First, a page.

Trump and Mother Nature Threaten to Sink Rural America. What Does It Mean for Democrats in 2020?

May 9, 2019

Farmers and ranchers are hurting, and there are pockets of this country where the economy is not strong–a GOP lawmaker 

Trump’s crowing about his having launched an unprecedented economic miracle rarely seen before belies the harms his economic and environmental policies are causing farmers, ranchers, and agro-businesses in America’s heartlands. Consequently, Trump and the Republican Party may find themselves victims of climate change come election day 2020. If it happens, their defeat will have been significantly contributed to by the loss of a key core constituency–rural voters.

Combined with the growing number and intensity of climate-related natural disasters, Trump’s trade wars with China, Mexico, Canada, and the European Union have put American farmers—particularly family farmers in Midwestern and Plains states—in a much-weakened economic position.

As reported, the White House’s acting chief of staff explained why voters would continue to support Trump’s run for a second term:

You hate to sound like a cliché, but are you better off than you were four years ago? It’s pretty simple, right? It’s the economy, stupid. I think that’s easy. People will vote for somebody they don’t like if they think it’s good for them.

Ask America’s farmers if they are better off than they were four years ago. The numbers say no:

  • Personal income for farmers is down 25 percent this year– the steepest decline since the first three months of 2016.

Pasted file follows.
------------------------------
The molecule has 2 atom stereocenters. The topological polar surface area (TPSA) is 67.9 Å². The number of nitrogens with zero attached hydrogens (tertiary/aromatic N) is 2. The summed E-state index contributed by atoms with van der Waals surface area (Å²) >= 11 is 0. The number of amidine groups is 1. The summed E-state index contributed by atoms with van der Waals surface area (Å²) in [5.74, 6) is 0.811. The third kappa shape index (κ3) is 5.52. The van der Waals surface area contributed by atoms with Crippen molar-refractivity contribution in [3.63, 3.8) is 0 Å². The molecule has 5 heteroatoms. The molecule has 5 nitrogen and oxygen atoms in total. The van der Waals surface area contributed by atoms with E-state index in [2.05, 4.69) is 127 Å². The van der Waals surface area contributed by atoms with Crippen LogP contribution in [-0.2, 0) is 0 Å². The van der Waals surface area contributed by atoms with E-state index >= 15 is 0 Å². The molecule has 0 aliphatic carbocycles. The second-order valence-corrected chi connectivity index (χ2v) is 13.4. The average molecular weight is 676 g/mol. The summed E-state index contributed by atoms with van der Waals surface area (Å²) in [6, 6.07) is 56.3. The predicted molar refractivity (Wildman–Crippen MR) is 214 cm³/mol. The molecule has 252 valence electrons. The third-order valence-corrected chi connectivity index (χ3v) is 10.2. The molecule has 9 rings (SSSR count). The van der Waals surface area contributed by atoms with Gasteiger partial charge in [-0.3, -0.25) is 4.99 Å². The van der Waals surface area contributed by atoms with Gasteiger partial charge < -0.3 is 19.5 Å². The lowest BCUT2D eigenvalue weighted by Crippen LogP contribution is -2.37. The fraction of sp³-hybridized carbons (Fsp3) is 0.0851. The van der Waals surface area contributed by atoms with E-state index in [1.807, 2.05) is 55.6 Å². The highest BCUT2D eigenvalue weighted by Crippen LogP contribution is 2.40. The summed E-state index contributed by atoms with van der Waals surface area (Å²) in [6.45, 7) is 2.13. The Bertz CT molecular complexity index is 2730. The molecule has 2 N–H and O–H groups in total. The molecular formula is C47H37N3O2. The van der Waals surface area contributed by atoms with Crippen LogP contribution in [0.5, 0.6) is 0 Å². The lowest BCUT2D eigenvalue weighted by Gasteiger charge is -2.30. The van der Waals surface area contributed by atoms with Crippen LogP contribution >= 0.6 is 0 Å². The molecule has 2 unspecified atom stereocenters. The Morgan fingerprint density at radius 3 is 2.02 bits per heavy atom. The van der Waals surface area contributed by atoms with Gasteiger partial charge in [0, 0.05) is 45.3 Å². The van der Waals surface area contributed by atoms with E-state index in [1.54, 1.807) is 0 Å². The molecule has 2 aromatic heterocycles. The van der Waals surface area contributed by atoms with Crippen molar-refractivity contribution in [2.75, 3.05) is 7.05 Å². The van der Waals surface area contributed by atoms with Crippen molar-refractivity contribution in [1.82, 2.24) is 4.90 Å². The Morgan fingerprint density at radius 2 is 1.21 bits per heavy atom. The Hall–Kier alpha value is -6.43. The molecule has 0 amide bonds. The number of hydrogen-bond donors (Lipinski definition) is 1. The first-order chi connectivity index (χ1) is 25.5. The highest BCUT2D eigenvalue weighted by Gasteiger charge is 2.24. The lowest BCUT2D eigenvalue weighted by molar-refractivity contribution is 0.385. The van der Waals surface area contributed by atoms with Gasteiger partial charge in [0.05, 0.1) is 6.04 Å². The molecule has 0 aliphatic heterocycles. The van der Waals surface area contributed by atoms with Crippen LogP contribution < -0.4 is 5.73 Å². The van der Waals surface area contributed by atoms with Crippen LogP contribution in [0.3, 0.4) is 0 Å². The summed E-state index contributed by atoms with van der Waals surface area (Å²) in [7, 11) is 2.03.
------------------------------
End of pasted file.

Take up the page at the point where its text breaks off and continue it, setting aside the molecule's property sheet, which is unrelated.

• Since 2010 farm incomes are down 11 percent, while expenses are up 31 percent because of falling commodity prices and China’s reduced demand due to Trump’s on-going trade war.
  • Farmer bankruptcies in 2018 rose 30 percent in the six Midwest states covered by the Federal Reserve Bank of Minneapolis.
  • Farmland prices, according to the Federal Reserve Bank of Kansas look to declineunlike in the last downturn when land values remained reasonably stable.

The Trump administration put aside $12 billion in 2018 to compensate farmers for their losses due to the trade war with China. Reports are mixed as to whether the funds offset the losses as the battle has worn on—and on. Even if there were sufficient funds to cover their losses, most farmers would say federal compensatory dollars are no substitute for market sales.

America’s soybean producers may also tell you that China, traditionally the largest purchaser of US soybeans, is taking part if not all its $12-14 billion in soybean purchases elsewhere.  In 2017, the US sold nearly 32 million metric tons of the stuff to China.

Due to Trump’s trade war, China reduced its soybean purchases in 2018 by 74 percent of 2017 levels. By November 2018 China completely stopped purchasing US soybeans. According to the US Department of Agriculture (USDA), the equivalent of about 80% of the total US harvest last year was sitting in storage at the end of the year.

Grant Kimberley, director of market development at the Iowa Soybean Association, has indicated the worst may yet to be. Although China pledged last December and again this past February to place big orders, the promised purchases would only amount to two-thirds of the 2017 level.

To date, the administration has ordered three rounds of tariffs on Chinese goods totaling more than $250 billion. Trump recently threatened to increase tariffs from 10 percent to up to 25 percent on $200 billion of additional Chinese goods—if a deal isn’t in place by 12:01 a.m. on Friday, May 11th. Farm-state members of Congress are concerned that Trump’s recent threat will once again trigger Chinese retaliation.